“I say an example of a child asking a gender related question of another child in the class, maybe because of the length of that child’s hair or something, (whatever), the question arises “Smith said. “Is it time to have a conversation about gender identity? The teacher must be able to answer them. Not talking about it would be unfair to the child about whom the question was asked.

Discussions of LGBTQ+ topics in education, Miller said, only confuse young students.

“The policies that have been put in place over the past two years have been an abject failure,” Miller said. “It created more defensiveness, more gender confusion and more emotional distress among the students. We had two years. The experiment failed.”

However, efforts to be more inclusive in public schools have been ongoing for more than two years. In 2015, the number of Gay Straight Alliance clubs increased following the legalization of same-sex marriage.

Marcus Baltzell, spokesman for the Kansas National Education Association, said it’s important for students to know that it’s the responsibility of educators to help them in any way possible.

“When it comes to gender identity, you know, we’re educators,” Baltzell said. “The whole point of being an educator is that we’re going to save the world, one child at a time. We welcome everyone who comes to our class, regardless of their condition, and we do everything we can to meet the needs of these students. »

During the Q&A portion of the panel, the audience was invited to write questions on index cards. One person asked anonymously, “Doesn’t that mean children shouldn’t be taught about slavery or Jim Crow?” That some people aren’t heterosexual? You turn a blind eye to American dissent.

Reilly said the problem was not teaching US history, but rather that it was being taught dishonestly.

“That argument, to me, is a variation of a common argument you hear on the political left, which is, ‘You oppose affirmative action, because you don’t like to be ultimately treated equally.’ “, said Reilly. “And that’s an interesting twist on the words. But the answer is no, I don’t like positive discrimination, because I don’t like to be treated differently.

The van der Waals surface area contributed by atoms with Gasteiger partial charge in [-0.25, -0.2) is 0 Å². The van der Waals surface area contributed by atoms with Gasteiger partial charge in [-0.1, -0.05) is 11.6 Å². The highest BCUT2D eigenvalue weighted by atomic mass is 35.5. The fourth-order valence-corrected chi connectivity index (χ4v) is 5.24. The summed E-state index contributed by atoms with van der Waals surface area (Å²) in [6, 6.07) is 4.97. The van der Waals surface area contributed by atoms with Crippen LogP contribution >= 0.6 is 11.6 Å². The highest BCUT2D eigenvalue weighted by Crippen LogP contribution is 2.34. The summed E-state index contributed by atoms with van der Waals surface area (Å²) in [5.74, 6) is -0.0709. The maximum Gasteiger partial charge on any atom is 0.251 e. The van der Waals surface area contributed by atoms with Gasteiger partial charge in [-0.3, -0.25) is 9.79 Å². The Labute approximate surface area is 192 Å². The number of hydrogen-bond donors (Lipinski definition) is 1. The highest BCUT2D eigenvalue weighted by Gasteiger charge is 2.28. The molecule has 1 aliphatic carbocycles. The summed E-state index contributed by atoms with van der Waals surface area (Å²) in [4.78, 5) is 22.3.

Woodson, who is black, called himself a “certified racial exorcist” and told the mostly white audience that he absolved them of doing anything discriminatory. Many clapped in response.

Baltzell said that in the classroom, teachers do their best to teach without influence.

“We all want to teach honestly,” he said. “We want to keep politicians out of the classroom, and teachers should be able to teach America’s history, even the tough places. And we certainly have had a long history of struggling with equality and civil rights in America.

Noting that teachers and lesson information are already accessible, Baltzell said laws such as the “Parents’ Bill of Rights” only serve to complicate the job of teachers. A bill passed this session required teachers to file their lesson plans online, and if parents didn’t like a particular lesson, they could remove their child from that class period. Governor Laura Kelly vetoed the bill, and it did not become law.

“When you look a little closer,” Baltzell said, “what you see is educators jumping through hoops preventing them, quite honestly, from teaching.

“If we were to ask these same lawmakers who are behind these efforts if they would live by the same standards that they put in these bills, as lawmakers, we know they would be against it,” a- he added. “If they were to publish on a website every email, every conversation, every note exchanged between them and their offices and their constituents, we know they would be against it from the start.”